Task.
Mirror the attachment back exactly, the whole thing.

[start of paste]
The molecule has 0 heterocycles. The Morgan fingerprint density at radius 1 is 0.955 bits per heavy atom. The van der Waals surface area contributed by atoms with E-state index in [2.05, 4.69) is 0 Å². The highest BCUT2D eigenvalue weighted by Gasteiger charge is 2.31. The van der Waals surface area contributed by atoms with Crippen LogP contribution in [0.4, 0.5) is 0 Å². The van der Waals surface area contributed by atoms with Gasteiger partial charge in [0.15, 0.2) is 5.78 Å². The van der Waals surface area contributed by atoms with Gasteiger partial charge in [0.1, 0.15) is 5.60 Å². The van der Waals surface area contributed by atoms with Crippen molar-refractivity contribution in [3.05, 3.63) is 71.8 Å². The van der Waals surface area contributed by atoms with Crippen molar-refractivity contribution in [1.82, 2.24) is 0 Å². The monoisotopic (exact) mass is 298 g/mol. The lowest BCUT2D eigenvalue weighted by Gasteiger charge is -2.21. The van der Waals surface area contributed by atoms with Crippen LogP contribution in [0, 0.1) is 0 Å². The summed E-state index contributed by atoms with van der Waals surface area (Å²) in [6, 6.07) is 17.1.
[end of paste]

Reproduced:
The molecule has 0 heterocycles. The Morgan fingerprint density at radius 1 is 0.955 bits per heavy atom. The van der Waals surface area contributed by atoms with E-state index in [2.05, 4.69) is 0 Å². The highest BCUT2D eigenvalue weighted by Gasteiger charge is 2.31. The van der Waals surface area contributed by atoms with Crippen LogP contribution in [0.4, 0.5) is 0 Å². The van der Waals surface area contributed by atoms with Gasteiger partial charge in [0.15, 0.2) is 5.78 Å². The van der Waals surface area contributed by atoms with Gasteiger partial charge in [0.1, 0.15) is 5.60 Å². The van der Waals surface area contributed by atoms with Crippen molar-refractivity contribution in [3.05, 3.63) is 71.8 Å². The van der Waals surface area contributed by atoms with Crippen molar-refractivity contribution in [1.82, 2.24) is 0 Å². The monoisotopic (exact) mass is 298 g/mol. The lowest BCUT2D eigenvalue weighted by Gasteiger charge is -2.21. The van der Waals surface area contributed by atoms with Crippen LogP contribution in [0, 0.1) is 0 Å². The summed E-state index contributed by atoms with van der Waals surface area (Å²) in [6, 6.07) is 17.1.